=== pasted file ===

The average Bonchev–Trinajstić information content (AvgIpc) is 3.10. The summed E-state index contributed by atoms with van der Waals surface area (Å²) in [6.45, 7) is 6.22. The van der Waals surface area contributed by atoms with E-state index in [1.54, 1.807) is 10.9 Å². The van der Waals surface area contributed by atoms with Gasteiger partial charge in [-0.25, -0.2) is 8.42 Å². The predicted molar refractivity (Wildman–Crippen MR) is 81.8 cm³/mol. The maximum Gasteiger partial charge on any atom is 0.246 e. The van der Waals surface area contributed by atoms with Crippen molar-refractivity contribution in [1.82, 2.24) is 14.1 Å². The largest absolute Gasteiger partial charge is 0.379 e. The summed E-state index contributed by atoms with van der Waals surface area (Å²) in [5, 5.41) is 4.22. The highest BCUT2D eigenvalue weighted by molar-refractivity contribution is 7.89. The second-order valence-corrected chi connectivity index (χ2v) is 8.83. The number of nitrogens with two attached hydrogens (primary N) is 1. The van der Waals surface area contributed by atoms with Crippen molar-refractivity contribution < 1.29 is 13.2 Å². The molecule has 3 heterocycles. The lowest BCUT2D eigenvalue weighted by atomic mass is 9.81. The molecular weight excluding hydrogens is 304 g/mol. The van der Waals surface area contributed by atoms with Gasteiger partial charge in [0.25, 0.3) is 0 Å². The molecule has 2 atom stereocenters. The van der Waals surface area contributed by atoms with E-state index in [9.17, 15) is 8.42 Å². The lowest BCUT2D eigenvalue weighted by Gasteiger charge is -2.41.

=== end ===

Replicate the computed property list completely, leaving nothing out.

The average Bonchev–Trinajstić information content (AvgIpc) is 3.10. The summed E-state index contributed by atoms with van der Waals surface area (Å²) in [6.45, 7) is 6.22. The van der Waals surface area contributed by atoms with E-state index in [1.54, 1.807) is 10.9 Å². The van der Waals surface area contributed by atoms with Gasteiger partial charge in [-0.25, -0.2) is 8.42 Å². The predicted molar refractivity (Wildman–Crippen MR) is 81.8 cm³/mol. The maximum Gasteiger partial charge on any atom is 0.246 e. The van der Waals surface area contributed by atoms with Crippen molar-refractivity contribution in [1.82, 2.24) is 14.1 Å². The largest absolute Gasteiger partial charge is 0.379 e. The summed E-state index contributed by atoms with van der Waals surface area (Å²) in [5, 5.41) is 4.22. The highest BCUT2D eigenvalue weighted by molar-refractivity contribution is 7.89. The second-order valence-corrected chi connectivity index (χ2v) is 8.83. The number of nitrogens with two attached hydrogens (primary N) is 1. The van der Waals surface area contributed by atoms with Crippen molar-refractivity contribution < 1.29 is 13.2 Å². The molecule has 3 heterocycles. The lowest BCUT2D eigenvalue weighted by atomic mass is 9.81. The molecular weight excluding hydrogens is 304 g/mol. The van der Waals surface area contributed by atoms with Gasteiger partial charge in [0.25, 0.3) is 0 Å². The molecule has 2 atom stereocenters. The van der Waals surface area contributed by atoms with E-state index in [9.17, 15) is 8.42 Å². The lowest BCUT2D eigenvalue weighted by Gasteiger charge is -2.41.